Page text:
Last week BBC News at Ten broadcast its first reports on a conflict the world cannot afford to continue to ignore. The United Nations says the scale of the crisis is on a par with Syria and Yemen, but has received minimal media attention. About 400,000 children in the Kasai region – an anti-government stronghold in the Democratic Republic of the Congo (DRC) – are at risk of death by starvation over the next couple of months if emergency food is not delivered.
A total of 7.7 million people – approximately 10% of the DRC’s population – are, according to the World Food Programme, on the verge of starvation; 3.2 million are in the Kasai region alone. To put it in perspective, that number is nearly 10 times the total of those living under siege from President Bashar al-Assad in Syria.
You don’t need to be an expert to work out that the Kasai crisis is not a result of drought, nor of flood or crop failure. It is a manmade one; and DRC president Joseph Kabila is primarily responsible for it.
Indeed, like Syria, the Kasai crisis began as a popular uprising against the president and his oppressive regime. Last August, one of Kasai’s most influential traditional chiefs, Kamuina Nsapu, revolted against Kabila over his abuse and corruption – and ordered all symbols of Kabila’s regime to be removed in protest.
Kabila, who succeeded his father Laurent-Désiré as president in 2001, and has been refusing to cede power after his second presidential term (which ended on 19 December 2016 and, constitutionally, should have been his last), responded with a basic but cruel form of warfare: the large-scale killing of civilians, including women and children, to keep rebelling villagers cowed. Nsapu himself was killed.
In February a video published by the New York Times showed forces loyal to Kabila walking down a sandy road in the Kasai region towards a group of presumed Nsapu supporters. The soldiers raise their weapons and open fire. The soldiers then saunter up to the wounded, blasting them in the head with assault rifles. Many of the victims look young; several were women, and none carried guns.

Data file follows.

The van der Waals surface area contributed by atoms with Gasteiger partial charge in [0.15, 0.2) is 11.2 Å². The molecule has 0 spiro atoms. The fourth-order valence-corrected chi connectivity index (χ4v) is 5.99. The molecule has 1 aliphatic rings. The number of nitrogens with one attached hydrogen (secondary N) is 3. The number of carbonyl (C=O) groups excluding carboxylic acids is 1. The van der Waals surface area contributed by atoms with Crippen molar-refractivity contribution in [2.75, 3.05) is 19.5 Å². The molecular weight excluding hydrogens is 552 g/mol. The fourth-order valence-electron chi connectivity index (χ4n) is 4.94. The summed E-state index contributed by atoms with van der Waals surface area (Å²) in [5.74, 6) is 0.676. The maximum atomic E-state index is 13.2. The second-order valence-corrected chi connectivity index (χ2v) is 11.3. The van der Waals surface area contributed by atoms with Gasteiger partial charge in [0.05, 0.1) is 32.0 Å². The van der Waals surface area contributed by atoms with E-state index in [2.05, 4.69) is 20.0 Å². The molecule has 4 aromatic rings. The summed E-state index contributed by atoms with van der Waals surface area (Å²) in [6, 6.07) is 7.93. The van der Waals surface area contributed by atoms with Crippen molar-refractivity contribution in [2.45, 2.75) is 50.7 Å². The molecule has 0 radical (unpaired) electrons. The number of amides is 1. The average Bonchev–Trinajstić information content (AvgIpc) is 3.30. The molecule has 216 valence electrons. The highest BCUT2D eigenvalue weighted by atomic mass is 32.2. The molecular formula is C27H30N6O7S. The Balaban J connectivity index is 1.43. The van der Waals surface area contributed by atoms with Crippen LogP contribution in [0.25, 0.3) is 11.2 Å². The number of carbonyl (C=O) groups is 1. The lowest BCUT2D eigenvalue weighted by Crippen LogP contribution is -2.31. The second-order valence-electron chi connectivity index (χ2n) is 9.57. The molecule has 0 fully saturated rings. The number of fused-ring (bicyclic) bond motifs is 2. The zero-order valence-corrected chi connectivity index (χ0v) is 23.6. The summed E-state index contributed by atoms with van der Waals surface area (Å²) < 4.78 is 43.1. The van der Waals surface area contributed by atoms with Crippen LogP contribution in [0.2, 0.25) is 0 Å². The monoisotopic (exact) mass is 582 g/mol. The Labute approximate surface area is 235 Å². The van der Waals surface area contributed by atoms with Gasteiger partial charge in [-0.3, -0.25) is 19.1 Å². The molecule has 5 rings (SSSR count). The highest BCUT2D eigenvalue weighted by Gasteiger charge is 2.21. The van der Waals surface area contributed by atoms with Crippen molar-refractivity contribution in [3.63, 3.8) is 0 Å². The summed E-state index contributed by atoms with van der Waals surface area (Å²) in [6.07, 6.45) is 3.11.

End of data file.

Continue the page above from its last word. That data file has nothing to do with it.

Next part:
The UN security council mandated two experts, American Michael Sharp and Swedish Zaida Catalán, to investigate this incident as well as reports of gross human rights violations and the discovery of four mass graves. Both Sharp and Catalán, and their Congolese interpreter, Betu Tshintela, were kidnapped and killed in a government–controlled zone in March. Their Congolese driver, Isaac Kabuayi, and two unidentified motorbike drivers, are still missing.
Although Nsapu has been dead for over a year now, state-sponsored violence in Kasai continues almost unhindered, displacing 1.4 million people from their homes and destroying farming and food production, which has inflamed an already dire humanitarian crisis: over 5.4 million people were killed in the civil conflicts between 1998 and 2008.
UN investigators have since discovered an additional 76 mass graves, which raises serious questions about the international community’s responsibility to protect the weak. How many more Congolese people can Kabila kill before he is stopped? Why are policymakers in London, Washington, Paris or Pretoria so quiet about his crimes?
The issue before us is quite straightforward. The survival of 400,000 children in the Kasai region depends heavily on the mercy of the international community, and its policymakers in London, Paris, Washington, Brussels, Berlin, Ottawa, etc. The World Food Programme says it has only secured 1% of the $135m required to assist the people of Kasai until next June.
Beyond this, Congo needs an end to the Kabila regime that has turned the country into an “open-air prison” and a deeper international commitment to mediating Kabila’s peaceful departure. This would allow a transition to free, fair and transparent elections and at last bring stability to the country, and end the conflict in Kasai.
Vava Tampa, who is Congolese, is the founder of Save the Congo, a London-based campaign for human rights in the Democratic Republic of the Congo